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COVID-19: Prevention

by Sean Elliott, MD

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    00:01 COVID-19 Prevention.

    00:04 So, what does one do, in the middle of an outbreak, with an illness like COVID-19.

    00:09 Well, there are many interventions that are possible and especially are important, when, many individuals in a local region are infected.

    00:16 So, mitigation strategies for an outbreak setting, are most successful if one can control public gatherings.

    00:24 I mean, this is all about social distancing, if most people are infected, don't go to an area, where you might be exposed to all those respiratory secretions.

    00:35 Physical distancing, minimum of three feet, more like six feet, perhaps even longer, in the setting of COVID-19, where some transmission has been through aerosols, those small droplets which travel far further, than one to two meters out from the human being.

    00:50 And for those situations where one can not socially distance and even for those cases in a crowd setting, requiring face masks is critical.

    01:00 In fact, if one looks at the pandemic to date, one of the most successful intervention strategies has been, mandatory face masks to prevent transmission of droplets with a secondary smaller benefit of preventing being exposed to the droplets from other individuals.

    01:19 What about, where there's a limited number of infected people.

    01:22 So, that this would typically be, an intervention in the early stages, either pre-epidemic or the very first stages of introduction to a small community, where there's a limited number of infected people.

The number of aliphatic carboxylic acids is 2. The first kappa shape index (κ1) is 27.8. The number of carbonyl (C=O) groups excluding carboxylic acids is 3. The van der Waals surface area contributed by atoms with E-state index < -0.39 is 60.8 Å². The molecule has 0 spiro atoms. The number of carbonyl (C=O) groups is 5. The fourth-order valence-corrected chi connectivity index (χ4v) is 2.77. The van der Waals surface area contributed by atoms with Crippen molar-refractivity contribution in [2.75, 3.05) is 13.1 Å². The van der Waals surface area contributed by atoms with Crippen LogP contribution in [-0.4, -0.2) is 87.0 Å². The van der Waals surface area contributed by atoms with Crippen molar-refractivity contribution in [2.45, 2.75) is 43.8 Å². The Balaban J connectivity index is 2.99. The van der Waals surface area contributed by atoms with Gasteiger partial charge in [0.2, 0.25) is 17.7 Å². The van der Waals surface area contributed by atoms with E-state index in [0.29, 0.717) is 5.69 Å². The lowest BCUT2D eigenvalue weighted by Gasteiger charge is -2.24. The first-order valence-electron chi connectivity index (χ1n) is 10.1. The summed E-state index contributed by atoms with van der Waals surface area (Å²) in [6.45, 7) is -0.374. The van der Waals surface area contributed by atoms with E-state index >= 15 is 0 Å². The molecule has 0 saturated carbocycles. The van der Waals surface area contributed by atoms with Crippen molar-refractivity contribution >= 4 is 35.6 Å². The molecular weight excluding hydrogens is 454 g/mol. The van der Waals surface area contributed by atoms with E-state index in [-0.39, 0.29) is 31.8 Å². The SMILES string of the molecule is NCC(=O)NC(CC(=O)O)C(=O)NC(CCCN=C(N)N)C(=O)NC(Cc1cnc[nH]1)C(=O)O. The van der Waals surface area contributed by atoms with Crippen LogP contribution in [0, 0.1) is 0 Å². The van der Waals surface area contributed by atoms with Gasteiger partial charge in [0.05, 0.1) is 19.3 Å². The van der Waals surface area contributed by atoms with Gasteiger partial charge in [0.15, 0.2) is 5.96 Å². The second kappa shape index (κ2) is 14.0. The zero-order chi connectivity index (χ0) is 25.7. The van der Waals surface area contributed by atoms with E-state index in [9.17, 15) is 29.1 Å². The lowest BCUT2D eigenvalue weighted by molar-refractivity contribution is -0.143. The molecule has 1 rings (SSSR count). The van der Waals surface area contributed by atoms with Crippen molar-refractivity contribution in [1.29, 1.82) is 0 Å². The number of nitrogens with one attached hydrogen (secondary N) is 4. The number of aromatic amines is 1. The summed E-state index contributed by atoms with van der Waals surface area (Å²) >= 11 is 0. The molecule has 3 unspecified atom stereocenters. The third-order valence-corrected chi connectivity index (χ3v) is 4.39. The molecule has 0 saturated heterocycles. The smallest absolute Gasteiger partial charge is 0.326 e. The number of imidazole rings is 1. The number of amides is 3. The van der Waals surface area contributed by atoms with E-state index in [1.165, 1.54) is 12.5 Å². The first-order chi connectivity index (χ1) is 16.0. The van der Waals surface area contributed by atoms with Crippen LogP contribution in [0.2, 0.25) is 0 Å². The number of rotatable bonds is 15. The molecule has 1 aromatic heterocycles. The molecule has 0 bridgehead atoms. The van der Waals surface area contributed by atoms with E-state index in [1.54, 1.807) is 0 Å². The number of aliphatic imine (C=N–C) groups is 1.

01:35 In that situation one can isolate the suspect case, test them and then do contact tracing, to see whom they are exposed to and whom they might have exposed and then provide a quarantine sort of using the ring system to limit the spread.

    01:52 The ring system means taking the index patient, quarantining all their first or primary contacts Nw and then quarantining the contacts of the contacts.

    02:02 It’s a two-ring system, which has been used very successfully in other epidemics and the global history of the world.

    02:10 What about looking specifically at individuals who are unvaccinated.

    02:15 Now, this might be you know not having access to vaccine, choosing not to get vaccinated or those who may for whatever reason be unable to be vaccinated.

    02:25 Such as, an immunodeficient person a young child for whom a vaccine is not indicated et cetera.

    02:31 So, non-vaccinated people should take the following health measures.

    02:34 Using a facial mask which has multiple layers whenever they are in public or even in a small gathering around other people who might be ill, such as, the household.

    02:44 Avoiding crowds, avoiding close contact, this is the social distancing component, which while very very very difficult to adhere to, is critically important.